Are You Punishing Perfectly Good Job Candidates?
Back when I had just finished my master's degree and I was on the "real" job market for the very first time I landed an interview with a law firm. (My MA is in political science with an emphasis in statistical methodology and judicial politics. Yeah, I know.) Midway through the interview, as they explained the details of the job, I blurted out: "Doesn't that get really boring?"
You'll be shocked to find out that I didn't get the job. But, because I didn't write this up and post it on the Internet and badmouth the law firm, until this very moment, this mistake of mine is only remembered by me in those moments when my brain inexplicably brings up embarrassing moments just to keep me humble.
But, it was a dumb mistake. Everyone who has made a dumb mistake, please raise your hand! Everyone's hand up? Yep. We've all done it.
And so, when we search Facebook and Twitter and Google names and look at old newspaper accounts of when people were in college, we find out about these dumb mistakes. It colors our perceptions of candidates. It's all right at our fingertips, and sometimes we reject candidates based on what we find.
Should we? If you subjected yourself to the same level of scrutiny that you subject your job candidates to, would you pass the test? What if your youthful indiscretions were still frozen on the Internet?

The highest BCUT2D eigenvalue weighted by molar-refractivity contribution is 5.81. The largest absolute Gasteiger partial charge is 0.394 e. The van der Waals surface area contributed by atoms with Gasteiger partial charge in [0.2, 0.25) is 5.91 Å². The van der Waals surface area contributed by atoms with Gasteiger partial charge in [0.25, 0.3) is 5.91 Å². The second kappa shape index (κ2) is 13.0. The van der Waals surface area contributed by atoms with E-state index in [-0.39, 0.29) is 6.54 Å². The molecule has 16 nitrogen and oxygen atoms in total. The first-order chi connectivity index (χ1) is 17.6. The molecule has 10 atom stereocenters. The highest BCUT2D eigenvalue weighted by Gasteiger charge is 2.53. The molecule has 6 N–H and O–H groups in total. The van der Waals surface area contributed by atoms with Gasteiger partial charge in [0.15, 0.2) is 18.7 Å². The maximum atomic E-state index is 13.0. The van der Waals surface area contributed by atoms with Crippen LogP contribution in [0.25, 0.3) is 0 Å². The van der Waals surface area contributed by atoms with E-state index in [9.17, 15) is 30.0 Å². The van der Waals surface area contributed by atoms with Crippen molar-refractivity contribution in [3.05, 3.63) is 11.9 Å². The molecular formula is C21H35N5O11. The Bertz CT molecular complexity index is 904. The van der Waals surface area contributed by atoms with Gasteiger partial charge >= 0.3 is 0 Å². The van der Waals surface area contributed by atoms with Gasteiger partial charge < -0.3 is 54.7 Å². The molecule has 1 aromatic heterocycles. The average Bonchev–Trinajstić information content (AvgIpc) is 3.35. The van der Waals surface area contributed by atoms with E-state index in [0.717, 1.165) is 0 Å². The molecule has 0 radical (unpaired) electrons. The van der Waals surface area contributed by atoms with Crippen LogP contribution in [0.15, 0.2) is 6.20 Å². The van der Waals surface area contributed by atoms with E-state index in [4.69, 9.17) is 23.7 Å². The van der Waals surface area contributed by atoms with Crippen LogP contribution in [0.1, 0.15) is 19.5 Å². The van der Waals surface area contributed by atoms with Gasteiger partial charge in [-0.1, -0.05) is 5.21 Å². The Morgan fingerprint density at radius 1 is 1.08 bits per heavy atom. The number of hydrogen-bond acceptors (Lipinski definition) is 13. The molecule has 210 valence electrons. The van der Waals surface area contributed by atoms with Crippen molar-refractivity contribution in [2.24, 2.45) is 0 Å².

We're definitely hurting individuals by not allowing them to move on from their pasts, but are we hurting our businesses as well? Former HR executive and current genealogist Kerry Scott recently shared the story one of her relatives, who served time in prison for forgery and fraud. After being released, he moved and was able to start over. She writes:
Whatever this guy did in his younger years, he clearly pulled it together after his prison stint. He moved west, got married, and got a job. He raised a son who grew up to be a well-respected judge. He made his mistakes, and then he rebooted his life and did better. 100 years ago that was doable.
I wonder how a guy like that would have fared today. In 2013, those newspaper articles would have come up every single time he applied for a job. That wife would have Googled and found his history before the first date. That son who was a judge would have had his opponents digging up this dirt every time he ran for office. America is full of stories of people reinventing themselves, but nowadays, I wonder if that's even possible. Your old high school friends post photos of you on Facebook. People you knew 15 years ago post old inside jokes you don't even remember on your timeline. Your speeding tickets, your divorce, the roommate you had for six months a couple of decades ago...it's all online. Hiding from your past is increasingly hard to do, even if your past doesn't involve prison time.
Now, I caution everyone out there to take control of their online profile. Only post things on the Internet that you will stand behind, even if you think you're posting anonymously. But, when you're hiring, stop and think--am I judging this whole person based on a Facebook post? Why am I doing that? Is this person truly a bad person, or just someone who made a mistake?
Like everyone else has.
SUZANNE LUCAS | Columnist
Suzanne Lucas spent 10 years in corporate human resources, where she hired, fired, managed the numbers, and double-checked with the lawyers.